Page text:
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The Effects of Pharmaceutical Marketing and Promotion on Adverse Drug Events and Regulation

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Listed:
  • Guy David
  • Sara Markowitz
  • Seth Richards-Shubik

Abstract

This paper analyzes the relationship between postmarketing promotional activity and reporting of adverse drug reactions (ADRs) by modeling the interaction between a regulator (the FDA) and a pharmaceutical firm. Promotion-driven market expansions enhance profitability yet may involve the risk of inappropriate drug prescriptions, leading to regulatory actions against the firm. We empirically test the relationship between drug promotion and reporting of ADRs using an innovative combination of commercial data on pharmaceutical promotion and FDA data on regulatory interventions and ADRs. We provide some evidence that increased levels of promotion and advertising lead to increased reporting of ADRs for certain conditions. (JEL L51, L65, M31, M37)

Suggested Citation

  • Guy David & Sara Markowitz & Seth Richards-Shubik, 2010. "The Effects of Pharmaceutical Marketing and Promotion on Adverse Drug Events and Regulation," American Economic Journal: Economic Policy, American Economic Association, vol. 2(4), pages 1-25, November.
  • Handle: RePEc:aea:aejpol:v:2:y:2010:i:4:p:1-25
    Note: DOI: 10.1257/pol.2.4.1
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    References listed on IDEAS

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    Citations

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    Cited by:

    1. Lesley Chiou & Catherine E. Tucker, 2022. "How Do Restrictions on Advertising Affect Consumer Search?," Management Science, INFORMS, vol. 68(2), pages 866-882, February.
    2. Chesnes, Matthew & Jin, Ginger Zhe, 2019. "Direct-to-consumer advertising and online search," Information Economics and Policy, Elsevier, vol. 46(C), pages 1-22.
    3. Matthew Chesnes & Ginger Zhe Jin, 2016. "Direct-to-Consumer Advertising and Online Search," NBER Working Papers 22582, National Bureau of Economic Research, Inc.
    4. Leila Agha & Dan Zeltzer, 2022. "Drug Diffusion through Peer Networks: The Influence of Industry Payments," American Economic Journal: Economic Policy, American Economic Association, vol. 14(2), pages 1-33, May.
    5. Deiana, Claudio & Giua, Ludovica & Nistico, Roberto, 2019. "The Economics behind the Epidemic: Afghan Opium Price and Prescription Opioids in the US," IZA Discussion Papers 12872, Institute of Labor Economics (IZA).
    6. Kenkel Don S. & Wang Hua, 2013. "The Economics of Personalization in Prevention and Public Health," Forum for Health Economics & Policy, De Gruyter, vol. 16(2), pages 87-105, June.
    7. Dhaval M. Dave, 2013. "Effects of Pharmaceutical Promotion: A Review and Assessment," NBER Working Papers 18830, National Bureau of Economic Research, Inc.
    8. Ajay Bhaskarabhatla & Priyatam Anurag & Chirantan Chatterjee & Enrico Pennings, 2021. "How Does Regulation Impact Strategic Repositioning by Firms Across Submarkets? Evidence from the Indian Pharmaceutical Industry," Strategy Science, INFORMS, vol. 6(3), pages 209-227, September.
    9. Anusua Datta & Dhaval Dave, 2017. "Effects of Physician‐directed Pharmaceutical Promotion on Prescription Behaviors: Longitudinal Evidence," Health Economics, John Wiley & Sons, Ltd., vol. 26(4), pages 450-468, April.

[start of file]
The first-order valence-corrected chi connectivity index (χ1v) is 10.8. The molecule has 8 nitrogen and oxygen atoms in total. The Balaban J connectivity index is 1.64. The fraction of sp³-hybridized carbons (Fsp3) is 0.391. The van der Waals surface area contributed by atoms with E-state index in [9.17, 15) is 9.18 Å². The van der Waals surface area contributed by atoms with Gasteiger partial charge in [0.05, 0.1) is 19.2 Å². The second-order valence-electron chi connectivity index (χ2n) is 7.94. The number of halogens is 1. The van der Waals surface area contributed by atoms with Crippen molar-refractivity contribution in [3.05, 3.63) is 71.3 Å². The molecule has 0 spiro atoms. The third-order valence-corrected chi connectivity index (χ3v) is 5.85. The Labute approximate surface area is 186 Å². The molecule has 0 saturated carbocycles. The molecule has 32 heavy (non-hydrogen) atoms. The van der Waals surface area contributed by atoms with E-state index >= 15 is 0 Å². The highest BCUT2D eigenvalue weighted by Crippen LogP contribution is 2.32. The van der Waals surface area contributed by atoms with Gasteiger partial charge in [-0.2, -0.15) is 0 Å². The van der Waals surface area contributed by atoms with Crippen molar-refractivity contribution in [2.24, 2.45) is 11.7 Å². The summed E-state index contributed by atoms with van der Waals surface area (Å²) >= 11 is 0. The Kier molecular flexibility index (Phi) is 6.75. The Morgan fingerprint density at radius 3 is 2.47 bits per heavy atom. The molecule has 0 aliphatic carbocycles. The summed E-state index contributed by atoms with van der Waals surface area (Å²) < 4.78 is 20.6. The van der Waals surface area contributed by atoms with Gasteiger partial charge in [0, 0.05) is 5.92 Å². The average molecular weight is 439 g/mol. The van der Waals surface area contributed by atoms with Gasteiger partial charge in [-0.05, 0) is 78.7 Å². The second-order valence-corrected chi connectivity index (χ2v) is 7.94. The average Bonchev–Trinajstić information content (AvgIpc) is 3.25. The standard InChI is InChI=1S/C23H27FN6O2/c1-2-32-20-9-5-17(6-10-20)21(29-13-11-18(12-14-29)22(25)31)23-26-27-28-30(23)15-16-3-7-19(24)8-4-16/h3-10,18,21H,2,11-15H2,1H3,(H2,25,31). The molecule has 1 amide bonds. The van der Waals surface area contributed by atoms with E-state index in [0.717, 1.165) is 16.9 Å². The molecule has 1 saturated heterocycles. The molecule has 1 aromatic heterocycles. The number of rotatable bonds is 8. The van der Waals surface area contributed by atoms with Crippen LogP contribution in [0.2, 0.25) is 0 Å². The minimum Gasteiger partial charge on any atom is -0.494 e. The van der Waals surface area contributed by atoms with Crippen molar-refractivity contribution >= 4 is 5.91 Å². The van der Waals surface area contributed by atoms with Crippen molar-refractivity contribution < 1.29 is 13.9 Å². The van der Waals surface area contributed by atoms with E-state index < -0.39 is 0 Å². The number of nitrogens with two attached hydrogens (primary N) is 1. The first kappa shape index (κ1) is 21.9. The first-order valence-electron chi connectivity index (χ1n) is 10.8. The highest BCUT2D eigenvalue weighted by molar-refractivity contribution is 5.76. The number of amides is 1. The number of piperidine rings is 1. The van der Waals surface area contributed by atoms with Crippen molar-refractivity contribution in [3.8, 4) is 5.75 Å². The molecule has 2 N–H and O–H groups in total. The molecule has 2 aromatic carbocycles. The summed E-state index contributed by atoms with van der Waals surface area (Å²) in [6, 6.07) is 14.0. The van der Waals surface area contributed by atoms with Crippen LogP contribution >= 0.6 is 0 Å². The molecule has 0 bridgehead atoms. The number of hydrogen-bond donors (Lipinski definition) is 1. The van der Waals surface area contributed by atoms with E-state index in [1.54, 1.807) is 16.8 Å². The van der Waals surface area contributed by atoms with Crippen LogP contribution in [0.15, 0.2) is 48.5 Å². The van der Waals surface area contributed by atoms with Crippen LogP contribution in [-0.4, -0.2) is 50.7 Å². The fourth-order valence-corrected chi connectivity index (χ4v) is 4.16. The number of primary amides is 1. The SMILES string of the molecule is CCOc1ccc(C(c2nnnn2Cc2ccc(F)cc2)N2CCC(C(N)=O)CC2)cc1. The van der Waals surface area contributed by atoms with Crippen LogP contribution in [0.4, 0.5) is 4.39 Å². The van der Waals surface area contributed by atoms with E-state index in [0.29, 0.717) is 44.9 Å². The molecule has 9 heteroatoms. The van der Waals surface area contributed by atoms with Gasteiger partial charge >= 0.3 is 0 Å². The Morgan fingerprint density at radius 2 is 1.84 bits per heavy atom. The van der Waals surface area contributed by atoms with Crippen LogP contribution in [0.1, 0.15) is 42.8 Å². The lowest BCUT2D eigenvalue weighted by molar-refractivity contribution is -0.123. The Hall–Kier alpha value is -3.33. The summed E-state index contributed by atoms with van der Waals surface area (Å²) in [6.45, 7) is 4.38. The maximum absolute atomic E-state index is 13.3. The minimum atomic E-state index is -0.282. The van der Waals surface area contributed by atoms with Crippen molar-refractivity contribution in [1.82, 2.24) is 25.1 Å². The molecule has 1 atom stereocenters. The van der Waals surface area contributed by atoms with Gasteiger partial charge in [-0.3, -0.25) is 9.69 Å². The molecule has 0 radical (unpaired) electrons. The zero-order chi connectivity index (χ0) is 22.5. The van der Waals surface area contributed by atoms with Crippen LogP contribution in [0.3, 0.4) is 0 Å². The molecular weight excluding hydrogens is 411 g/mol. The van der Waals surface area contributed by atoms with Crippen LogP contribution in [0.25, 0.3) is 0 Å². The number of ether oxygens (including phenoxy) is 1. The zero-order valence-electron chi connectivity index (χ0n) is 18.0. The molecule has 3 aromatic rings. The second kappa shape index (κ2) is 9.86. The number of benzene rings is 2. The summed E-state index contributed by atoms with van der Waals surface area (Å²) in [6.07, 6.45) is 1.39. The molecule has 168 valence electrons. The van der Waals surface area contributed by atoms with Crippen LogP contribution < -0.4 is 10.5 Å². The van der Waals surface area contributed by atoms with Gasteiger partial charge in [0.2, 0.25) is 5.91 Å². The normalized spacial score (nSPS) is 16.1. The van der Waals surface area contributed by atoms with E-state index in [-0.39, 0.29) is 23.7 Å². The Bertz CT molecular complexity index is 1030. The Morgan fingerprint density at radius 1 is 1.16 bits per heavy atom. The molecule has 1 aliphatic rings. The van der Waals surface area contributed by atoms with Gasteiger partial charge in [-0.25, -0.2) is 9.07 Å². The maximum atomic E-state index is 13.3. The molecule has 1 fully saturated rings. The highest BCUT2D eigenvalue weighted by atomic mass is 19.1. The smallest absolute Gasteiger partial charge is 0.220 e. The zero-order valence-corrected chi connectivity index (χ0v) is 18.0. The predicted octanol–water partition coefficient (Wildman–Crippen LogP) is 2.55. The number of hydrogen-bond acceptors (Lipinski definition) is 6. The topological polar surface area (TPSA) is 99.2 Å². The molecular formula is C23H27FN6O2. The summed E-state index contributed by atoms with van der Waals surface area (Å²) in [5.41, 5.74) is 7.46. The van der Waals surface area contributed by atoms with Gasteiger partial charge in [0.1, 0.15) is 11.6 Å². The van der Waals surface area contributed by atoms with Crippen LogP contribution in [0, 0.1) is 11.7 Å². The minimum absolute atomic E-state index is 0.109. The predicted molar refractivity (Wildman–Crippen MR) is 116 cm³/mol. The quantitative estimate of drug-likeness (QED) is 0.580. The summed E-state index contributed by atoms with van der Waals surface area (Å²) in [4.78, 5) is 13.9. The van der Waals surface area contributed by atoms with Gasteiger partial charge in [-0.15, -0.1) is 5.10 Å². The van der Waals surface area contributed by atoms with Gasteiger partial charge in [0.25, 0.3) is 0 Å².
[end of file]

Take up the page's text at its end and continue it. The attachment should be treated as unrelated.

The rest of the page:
10. Mary Olson, 2013. "Eliminating the U.S. drug lag: Implications for drug safety," Journal of Risk and Uncertainty, Springer, vol. 47(1), pages 1-30, August.
    11. Paul E. Soto, 2021. "Breaking the Word Bank: Measurement and Effects of Bank Level Uncertainty," Journal of Financial Services Research, Springer;Western Finance Association, vol. 59(1), pages 1-45, April.
    12. Deiana, C. & Giua, L. & Nisticò, R., 2020. "Opium Price Shocks and Prescription Opioids in the US," Health, Econometrics and Data Group (HEDG) Working Papers 20/23, HEDG, c/o Department of Economics, University of York.
    13. Adhikari, Binay K. & Agrawal, Anup & Malm, James, 2019. "Do women managers keep firms out of trouble? Evidence from corporate litigation and policies," Journal of Accounting and Economics, Elsevier, vol. 67(1), pages 202-225.
    14. Guy David & Sara Markowitz, 2011. "Side Effects of Competition: the Role of Advertising and Promotion in Pharmaceutical Markets," NBER Working Papers 17162, National Bureau of Economic Research, Inc.

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    More about this item

    JEL classification:

    • L51 - Industrial Organization - - Regulation and Industrial Policy - - - Economics of Regulation
    • L65 - Industrial Organization - - Industry Studies: Manufacturing - - - Chemicals; Rubber; Drugs; Biotechnology; Plastics
    • M31 - Business Administration and Business Economics; Marketing; Accounting; Personnel Economics - - Marketing and Advertising - - - Marketing
    • M37 - Business Administration and Business Economics; Marketing; Accounting; Personnel Economics - - Marketing and Advertising - - - Advertising

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    1. The Effects of Pharmaceutical Marketing and Promotion on Adverse Drug Events and Regulation (American Economic Journal: Economic Policy 2010) in ReplicationWiki

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